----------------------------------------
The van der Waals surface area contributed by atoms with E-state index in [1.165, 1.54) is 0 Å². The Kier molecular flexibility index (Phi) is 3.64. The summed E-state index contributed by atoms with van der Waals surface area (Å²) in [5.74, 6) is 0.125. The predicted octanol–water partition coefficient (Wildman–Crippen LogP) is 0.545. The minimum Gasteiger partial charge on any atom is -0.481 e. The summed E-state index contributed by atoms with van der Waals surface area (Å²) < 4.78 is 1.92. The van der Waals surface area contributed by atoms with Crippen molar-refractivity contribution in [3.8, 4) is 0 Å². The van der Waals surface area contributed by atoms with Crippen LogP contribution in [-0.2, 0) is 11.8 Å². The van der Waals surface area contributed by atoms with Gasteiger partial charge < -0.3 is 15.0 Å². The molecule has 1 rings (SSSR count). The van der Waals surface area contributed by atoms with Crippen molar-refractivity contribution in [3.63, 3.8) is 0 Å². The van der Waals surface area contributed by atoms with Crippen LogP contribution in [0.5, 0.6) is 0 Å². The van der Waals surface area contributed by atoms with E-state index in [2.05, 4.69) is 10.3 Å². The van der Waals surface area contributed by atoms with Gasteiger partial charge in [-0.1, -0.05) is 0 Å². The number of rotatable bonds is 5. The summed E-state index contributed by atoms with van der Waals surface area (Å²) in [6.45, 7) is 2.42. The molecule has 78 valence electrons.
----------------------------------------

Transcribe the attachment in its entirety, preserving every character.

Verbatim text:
The van der Waals surface area contributed by atoms with E-state index in [1.165, 1.54) is 0 Å². The Kier molecular flexibility index (Phi) is 3.64. The summed E-state index contributed by atoms with van der Waals surface area (Å²) in [5.74, 6) is 0.125. The predicted octanol–water partition coefficient (Wildman–Crippen LogP) is 0.545. The minimum Gasteiger partial charge on any atom is -0.481 e. The summed E-state index contributed by atoms with van der Waals surface area (Å²) < 4.78 is 1.92. The van der Waals surface area contributed by atoms with Crippen molar-refractivity contribution in [3.8, 4) is 0 Å². The van der Waals surface area contributed by atoms with Crippen LogP contribution in [-0.2, 0) is 11.8 Å². The van der Waals surface area contributed by atoms with Gasteiger partial charge < -0.3 is 15.0 Å². The molecule has 1 rings (SSSR count). The van der Waals surface area contributed by atoms with Crippen molar-refractivity contribution in [3.63, 3.8) is 0 Å². The van der Waals surface area contributed by atoms with Crippen LogP contribution in [0.5, 0.6) is 0 Å². The van der Waals surface area contributed by atoms with E-state index in [2.05, 4.69) is 10.3 Å². The van der Waals surface area contributed by atoms with Gasteiger partial charge in [-0.1, -0.05) is 0 Å². The number of rotatable bonds is 5. The summed E-state index contributed by atoms with van der Waals surface area (Å²) in [6.45, 7) is 2.42. The molecule has 78 valence electrons.